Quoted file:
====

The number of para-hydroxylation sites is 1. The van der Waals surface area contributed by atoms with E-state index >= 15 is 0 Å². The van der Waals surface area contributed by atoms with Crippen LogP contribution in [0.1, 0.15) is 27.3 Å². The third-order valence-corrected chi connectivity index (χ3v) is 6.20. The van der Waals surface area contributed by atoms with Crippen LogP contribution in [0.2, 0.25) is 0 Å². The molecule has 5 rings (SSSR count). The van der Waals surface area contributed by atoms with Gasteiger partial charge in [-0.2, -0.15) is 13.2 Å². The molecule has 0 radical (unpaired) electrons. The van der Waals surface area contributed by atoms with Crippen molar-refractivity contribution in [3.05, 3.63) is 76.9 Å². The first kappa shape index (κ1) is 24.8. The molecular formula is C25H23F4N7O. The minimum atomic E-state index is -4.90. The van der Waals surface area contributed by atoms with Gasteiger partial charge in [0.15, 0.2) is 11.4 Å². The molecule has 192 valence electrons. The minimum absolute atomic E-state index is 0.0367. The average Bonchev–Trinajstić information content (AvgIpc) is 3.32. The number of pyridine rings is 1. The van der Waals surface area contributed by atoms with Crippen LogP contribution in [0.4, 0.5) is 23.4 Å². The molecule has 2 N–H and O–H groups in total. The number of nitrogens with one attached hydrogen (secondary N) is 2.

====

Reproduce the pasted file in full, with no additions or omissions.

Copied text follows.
The number of para-hydroxylation sites is 1. The van der Waals surface area contributed by atoms with E-state index >= 15 is 0 Å². The van der Waals surface area contributed by atoms with Crippen LogP contribution in [0.1, 0.15) is 27.3 Å². The third-order valence-corrected chi connectivity index (χ3v) is 6.20. The van der Waals surface area contributed by atoms with Crippen LogP contribution in [0.2, 0.25) is 0 Å². The molecule has 5 rings (SSSR count). The van der Waals surface area contributed by atoms with Gasteiger partial charge in [-0.2, -0.15) is 13.2 Å². The molecule has 0 radical (unpaired) electrons. The van der Waals surface area contributed by atoms with Crippen molar-refractivity contribution in [3.05, 3.63) is 76.9 Å². The first kappa shape index (κ1) is 24.8. The molecular formula is C25H23F4N7O. The minimum atomic E-state index is -4.90. The van der Waals surface area contributed by atoms with Gasteiger partial charge in [0.15, 0.2) is 11.4 Å². The molecule has 192 valence electrons. The minimum absolute atomic E-state index is 0.0367. The average Bonchev–Trinajstić information content (AvgIpc) is 3.32. The number of pyridine rings is 1. The van der Waals surface area contributed by atoms with Crippen LogP contribution in [0.4, 0.5) is 23.4 Å². The molecule has 2 N–H and O–H groups in total. The number of nitrogens with one attached hydrogen (secondary N) is 2.